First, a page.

Radical trachelectomy


A radical trachelectomy is commonly used to treat women with early-stage cervical cancer who wish to remain fertile. During the procedure, your doctor removes the cervix, pelvic lymph nodes, upper part of the vagina and surrounding tissue. Your surgeon will also check surrounding tissue for cancer and a pathologist will examine the lymph nodes for signs of cancer.

If cancer is discovered in the surrounding tissue or at the lower uterus at the site where the cervix was removed, a hysterectomy is needed to completely remove all the cancer.

If no cancer is found, a cervical cerclage is placed at the opening of the uterus. The cerclage takes the place of the removed cervix, though future pregnancies are still considered high-risk.

Radical trachelectomies can be performed through either open or minimally invasive surgery. They are a complicated procedure and should only be performed by a gynecologic oncologist who has experience with this technique. 

Reasons for treatment

Radical trachelectomies are used only for women with early-stage cervical cancer who wish to retain the ability to get pregnant. This is a less common treatment than hysterectomies and can only be used in women deemed eligible based on presurgical tests.

Risks and side effects

There are both short- and long-term risks associated with radical trachelectomies. Before your surgery, your gynecologic oncologist will walk you through an extensive list of potential risks, but some of the more common side effects include:

  • Bleeding
  • Infection
  • Pain in the abdomen
  • Painful intercourse
  • Issues with fertility
  • Future high-risk pregnancies
  • The need for a cesarean section (C-section)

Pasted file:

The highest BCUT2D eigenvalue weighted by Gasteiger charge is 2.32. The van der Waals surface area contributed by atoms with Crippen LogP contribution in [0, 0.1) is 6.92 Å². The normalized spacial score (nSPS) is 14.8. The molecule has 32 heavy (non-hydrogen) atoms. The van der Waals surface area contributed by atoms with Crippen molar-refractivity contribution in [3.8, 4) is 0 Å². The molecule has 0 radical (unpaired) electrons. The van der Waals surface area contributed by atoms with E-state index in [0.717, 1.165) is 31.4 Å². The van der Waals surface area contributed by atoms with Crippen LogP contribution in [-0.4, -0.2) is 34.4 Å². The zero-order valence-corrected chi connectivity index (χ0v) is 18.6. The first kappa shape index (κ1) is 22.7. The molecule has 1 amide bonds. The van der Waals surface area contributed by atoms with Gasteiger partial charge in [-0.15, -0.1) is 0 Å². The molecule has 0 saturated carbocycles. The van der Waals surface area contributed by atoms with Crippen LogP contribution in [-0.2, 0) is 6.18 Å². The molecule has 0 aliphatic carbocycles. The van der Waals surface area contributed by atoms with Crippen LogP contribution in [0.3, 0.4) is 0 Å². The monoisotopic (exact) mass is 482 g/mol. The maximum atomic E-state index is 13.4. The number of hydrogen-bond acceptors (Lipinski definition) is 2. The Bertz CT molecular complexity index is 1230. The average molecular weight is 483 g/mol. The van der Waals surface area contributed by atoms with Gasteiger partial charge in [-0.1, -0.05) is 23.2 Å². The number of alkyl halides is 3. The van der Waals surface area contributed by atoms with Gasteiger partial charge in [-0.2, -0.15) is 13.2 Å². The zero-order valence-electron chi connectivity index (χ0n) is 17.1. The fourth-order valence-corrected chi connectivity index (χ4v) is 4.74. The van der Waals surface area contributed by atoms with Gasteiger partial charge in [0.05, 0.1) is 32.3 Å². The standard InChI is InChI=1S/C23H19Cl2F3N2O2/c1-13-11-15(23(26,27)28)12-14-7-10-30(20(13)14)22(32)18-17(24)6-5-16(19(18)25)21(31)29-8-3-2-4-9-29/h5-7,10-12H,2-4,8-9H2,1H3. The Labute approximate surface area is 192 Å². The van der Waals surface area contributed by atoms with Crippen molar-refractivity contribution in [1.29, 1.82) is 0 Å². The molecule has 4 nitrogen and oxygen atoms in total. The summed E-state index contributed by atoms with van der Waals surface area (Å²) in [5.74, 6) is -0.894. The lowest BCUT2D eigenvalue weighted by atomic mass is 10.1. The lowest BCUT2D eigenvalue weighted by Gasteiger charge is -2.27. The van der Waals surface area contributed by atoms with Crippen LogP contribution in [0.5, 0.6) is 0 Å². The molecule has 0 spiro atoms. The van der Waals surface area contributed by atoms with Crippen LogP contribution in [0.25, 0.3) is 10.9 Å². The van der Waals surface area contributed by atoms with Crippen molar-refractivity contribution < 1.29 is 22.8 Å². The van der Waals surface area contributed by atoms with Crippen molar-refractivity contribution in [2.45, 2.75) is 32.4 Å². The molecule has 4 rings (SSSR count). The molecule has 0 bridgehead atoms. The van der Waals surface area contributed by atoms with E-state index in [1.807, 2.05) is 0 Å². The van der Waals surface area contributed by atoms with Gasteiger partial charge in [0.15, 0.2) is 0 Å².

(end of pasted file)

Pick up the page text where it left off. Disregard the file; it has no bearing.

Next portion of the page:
Preparing for treatment

Before you can be considered a candidate for a radical trachelectomy, you will need to have a number of tests to make sure the procedure is a safe option. Your specialist will likely order imaging tests, such as MRI and PET/CT scans, to make sure the cancer is still at an early stage. 

You will also be counseled on the possibility of needing a hysterectomy, which may be necessary if your surgeon finds the cancer has spread outside of the cervix. If this is the case, you will no longer be able to get pregnant.

Additional preparation includes no eating or drinking after midnight the night before surgery and not taking certain medications (which will be addressed by your physician). If you need to take any additional preparation steps, your physician will explain why and what they are.

What to expect after treatment

After a successful radical trachelectomy, you will need to remain hospitalized. The length of your stay depends mostly on whether or not you received open or minimally invasive surgery.

Once you are released from the hospital, you will need two to five years of cancer surveillance. This surveillance includes counseling on symptoms to watch out for, physical examinations and tissue samples every few months.

Because all pregnancies achieved by women who underwent a successful radical trachelectomy are considered high-risk, you will be referred to Northwell Health’s Center for High Risk Pregnancy in the event you get pregnant. Vaginal delivery is no longer possible, so you will also need to have a  C-section. 

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